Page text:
British actresses Jenna Russell and Charlotte Emmerson have defended the casting of Ewan McGregor and Val Kilmer in Guys and Dolls and The Postman Always Rings Twice.
By Neil Smith
BBC News entertainment reporter
Walking through London's Theatreland this summer, you might be forgiven for thinking you had stumbled on some star-studded outpost of Broadway - or Hollywood.
Jenna Russell (left) stars opposite Ewan McGregor in Guys and Dolls
At the Gielgud Theatre Friends actor David Schwimmer can be found as a serial womaniser in Some Girl(s). Not far away, Brooke Shields can be seen hoofing in fishnets in the hit musical Chicago.
Rob Lowe will shortly be appearing in courtroom drama A Few Good Men, and speculation is mounting that Ashley Judd is to make her West End debut this autumn in the play Burn This.
Meanwhile, Ewan McGregor's turn in Guys and Dolls has made the show the hottest ticket in town.
And though his performance has received stinging reviews from the critics, Val Kilmer is doing respectable business at the Playhouse in The Postman Always Rings Twice.
It seems you can't open in London without some big name on your poster. But for McGregor and Kilmer's British co-stars, that may not necessarily be such a bad thing.
"With Ewan you're getting a completely different audience," says Jenna Russell, who plays Sarah Brown to McGregor's Sky Masterson in the Damon Runyon-inspired musical.
"It's a much younger audience full of people who have never been to the theatre before. If they like this they might come back."
Emmerson (left) shares steamy love scenes with Val Kilmer on stage
Charlotte Emmerson - Kilmer's leading lady in the stage adaptation of the James M Cain novel - admits to some ambivalence over the way Hollywood stars are now routinely cast in West End productions.
Yet she accepts that without them, a lot of British actors would be unable to work.
"We've got fantastic actors in this country, but they don't seem to be enough to sell tickets anymore," she says.
"Having one American in this show is employing a lot of British actors. It's sad, but you have to just go with it in the end."
The backlash may have already started, with Kilmer bearing the brunt of several critics' scorn.
Emmerson, however, refuses to let her co-star carry the can completely.
"We didn't have long enough," she admits candidly. "We only had four weeks and Val had to go to Cannes in that time.
Some critics have been less than kind about Kilmer's performance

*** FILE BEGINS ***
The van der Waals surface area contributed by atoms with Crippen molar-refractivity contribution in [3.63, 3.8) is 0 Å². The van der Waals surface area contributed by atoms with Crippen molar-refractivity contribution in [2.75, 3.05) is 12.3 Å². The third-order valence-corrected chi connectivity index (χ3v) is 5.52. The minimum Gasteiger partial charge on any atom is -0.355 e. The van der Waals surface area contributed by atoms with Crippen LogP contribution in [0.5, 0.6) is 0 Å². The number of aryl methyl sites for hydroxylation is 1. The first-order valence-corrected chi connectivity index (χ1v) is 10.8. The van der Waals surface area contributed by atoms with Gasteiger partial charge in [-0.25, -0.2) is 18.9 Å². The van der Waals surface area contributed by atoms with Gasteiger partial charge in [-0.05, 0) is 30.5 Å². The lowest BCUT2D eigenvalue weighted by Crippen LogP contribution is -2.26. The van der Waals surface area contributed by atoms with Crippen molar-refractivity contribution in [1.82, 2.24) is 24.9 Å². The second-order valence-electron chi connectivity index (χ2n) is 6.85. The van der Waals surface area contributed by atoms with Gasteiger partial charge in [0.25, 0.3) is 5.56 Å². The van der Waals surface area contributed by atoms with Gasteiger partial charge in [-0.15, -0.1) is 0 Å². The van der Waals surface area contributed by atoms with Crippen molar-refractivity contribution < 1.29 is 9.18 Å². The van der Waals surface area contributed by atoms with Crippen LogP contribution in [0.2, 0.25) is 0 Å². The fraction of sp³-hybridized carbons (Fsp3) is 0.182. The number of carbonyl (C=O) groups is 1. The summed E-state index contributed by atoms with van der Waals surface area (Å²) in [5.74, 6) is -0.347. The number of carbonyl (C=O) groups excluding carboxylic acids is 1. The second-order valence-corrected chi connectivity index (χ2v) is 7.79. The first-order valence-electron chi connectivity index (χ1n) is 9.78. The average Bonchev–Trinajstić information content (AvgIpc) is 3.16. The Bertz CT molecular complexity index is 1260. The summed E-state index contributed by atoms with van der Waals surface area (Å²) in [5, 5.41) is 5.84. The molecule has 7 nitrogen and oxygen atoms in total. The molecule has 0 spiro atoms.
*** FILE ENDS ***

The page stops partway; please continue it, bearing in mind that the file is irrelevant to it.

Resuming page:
"The show wasn't completely ready when it opened, but I still think the reviews were very unjust.
"I haven't come out too badly, but I can't celebrate because it's our show - that doesn't count for anything."
The situation could hardly be more different at the Piccadilly, where Guys and Dolls has been showered with plaudits.
Ask Russell, though, and she pleads ignorance. "I don't read reviews," she shrugs. "I live by the rule that if they're nice, people tell you.
"When it's all over or when I feel comfortable with the show I'll read them. But my mother assures me they're okay."
So are Russell and Emmerson bitter they do not receive the adulation afforded to their co-stars? Not a bit of it.
Indeed, both performers say they are glad not to exposed to that kind of interest and scrutiny.
"It must be so strange to be that famous," says Emmerson "Everyone wants a piece of Val.
"I walked out the stage door the other night and there was this sea of faces. All I could say was, 'Sorry, I'm not him!'"
But Guys and Dolls is now one of the hottest tickets in town
For Russell, the queues of McGregor fans outside stage door have become a regular fixture. "It's hilarious - screaming girls, security guards, all that," she laughs.
But the star of BBC One's Born and Bred has an admirably pragmatic view when it comes to stardom and celebrity.
"Success and failure have become very different over the last 10 years," she says.
"People become famous for doing nothing, and there are people with an extraordinary body of work who no one recognises.
"The only way you can measure success is if you're working."
The Postman Always Rings Twice is at the Playhouse Theatre until 30 July 2005. Guys and Dolls is booking at the Piccadilly Theatre until 4 March 2006.